Somewhere in the crowd I heard something – not singing, more like rapping – and I followed the beat to a group of young guys, late teens-early twenties, dressed in menacing urban streetwear, battle rapping. They rapped in Khasi and English about growing up in Shillong and the surrounding villages of Megahylan state where poverty rates are among the highest in the country and employment rates are near the lowest. They didn’t perform in clubs, said Shawn, the oldest and most recognized of the rappers. They filmed each other for TikTok and YouTube where some of their videos get hundreds of thousands of views.

This group of aspiring hip-hop artists listed the names of local rappers: Karmtak, J Donz, Big King, MC Gorka. They are YouTubers, but also stars on the streets of Shillong and perform at festivals all over the country in Khasi and English.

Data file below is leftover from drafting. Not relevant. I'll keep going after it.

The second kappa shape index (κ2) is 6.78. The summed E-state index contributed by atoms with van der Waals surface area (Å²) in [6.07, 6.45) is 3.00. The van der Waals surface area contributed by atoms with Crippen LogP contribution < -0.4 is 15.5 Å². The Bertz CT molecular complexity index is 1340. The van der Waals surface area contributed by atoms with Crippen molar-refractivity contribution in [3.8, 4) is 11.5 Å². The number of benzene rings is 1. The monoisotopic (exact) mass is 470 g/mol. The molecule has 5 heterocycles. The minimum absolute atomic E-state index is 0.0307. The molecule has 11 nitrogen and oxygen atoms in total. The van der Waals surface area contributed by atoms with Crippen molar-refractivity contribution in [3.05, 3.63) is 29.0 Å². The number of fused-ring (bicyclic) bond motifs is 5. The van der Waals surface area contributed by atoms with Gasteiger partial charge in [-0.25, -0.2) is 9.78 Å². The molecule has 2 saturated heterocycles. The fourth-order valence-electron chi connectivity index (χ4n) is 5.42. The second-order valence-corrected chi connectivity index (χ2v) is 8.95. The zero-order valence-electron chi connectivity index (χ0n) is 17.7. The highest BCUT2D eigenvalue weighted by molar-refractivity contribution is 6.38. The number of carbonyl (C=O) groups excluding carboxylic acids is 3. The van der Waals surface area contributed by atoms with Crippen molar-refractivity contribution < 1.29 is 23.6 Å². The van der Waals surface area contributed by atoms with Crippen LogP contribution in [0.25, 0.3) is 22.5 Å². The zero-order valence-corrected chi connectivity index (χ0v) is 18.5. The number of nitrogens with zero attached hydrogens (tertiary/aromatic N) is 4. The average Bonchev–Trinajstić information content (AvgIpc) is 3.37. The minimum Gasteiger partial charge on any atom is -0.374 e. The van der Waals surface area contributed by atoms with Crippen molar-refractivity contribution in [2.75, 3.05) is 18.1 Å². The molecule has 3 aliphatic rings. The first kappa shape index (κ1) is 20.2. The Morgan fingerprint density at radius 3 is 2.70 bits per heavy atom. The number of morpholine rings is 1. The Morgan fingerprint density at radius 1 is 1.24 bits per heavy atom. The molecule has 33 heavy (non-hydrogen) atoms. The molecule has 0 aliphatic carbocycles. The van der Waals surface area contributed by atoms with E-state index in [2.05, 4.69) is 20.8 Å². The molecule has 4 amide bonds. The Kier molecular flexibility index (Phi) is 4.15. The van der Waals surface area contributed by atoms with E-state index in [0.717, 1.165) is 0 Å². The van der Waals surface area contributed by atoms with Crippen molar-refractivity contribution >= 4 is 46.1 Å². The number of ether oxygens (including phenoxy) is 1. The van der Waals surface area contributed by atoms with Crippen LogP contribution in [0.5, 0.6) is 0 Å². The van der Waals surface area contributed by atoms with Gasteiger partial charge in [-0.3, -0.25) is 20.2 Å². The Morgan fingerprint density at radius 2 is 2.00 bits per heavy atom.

It made sense. These kids were brought up in the church, but they are also the social media generation, and no matter where in this wide world one goes, everybody is using a smartphone, even if it’s being charged off a solar panel in a village with no other electric source. They were brought up on hip-hop and rap, beamed across the globe and made by people they could relate to: the underdogs, the poor, the ignored. And some had made it big just as these kids were dreaming of doing.

Trip notes

I arrived in Meghalaya via private taxi but left from nearby Shillong airport. Though only 18.5 mi (30km) from downtown Shillong the trip takes 1.5 hours. This kind of slow travel is the norm across Meghalaya State due to road conditions and chaotic traffic, which makes it a bit difficult to get around and see the famous sites. Scooters are available for rent in Shillong but as a seasoned motorcycle rider, I would say this is not the place to learn or even perfect your riding skills. Most tourists book private guides from Guwahati, the capital of Assam state, which will have you riding around in the comfort of a large 4x4. Meghalaya and Shillong don’t get a lot of foreign travelers, so it takes some patience and adaptability to get there and enjoy yourself. And of course, don’t drink the water.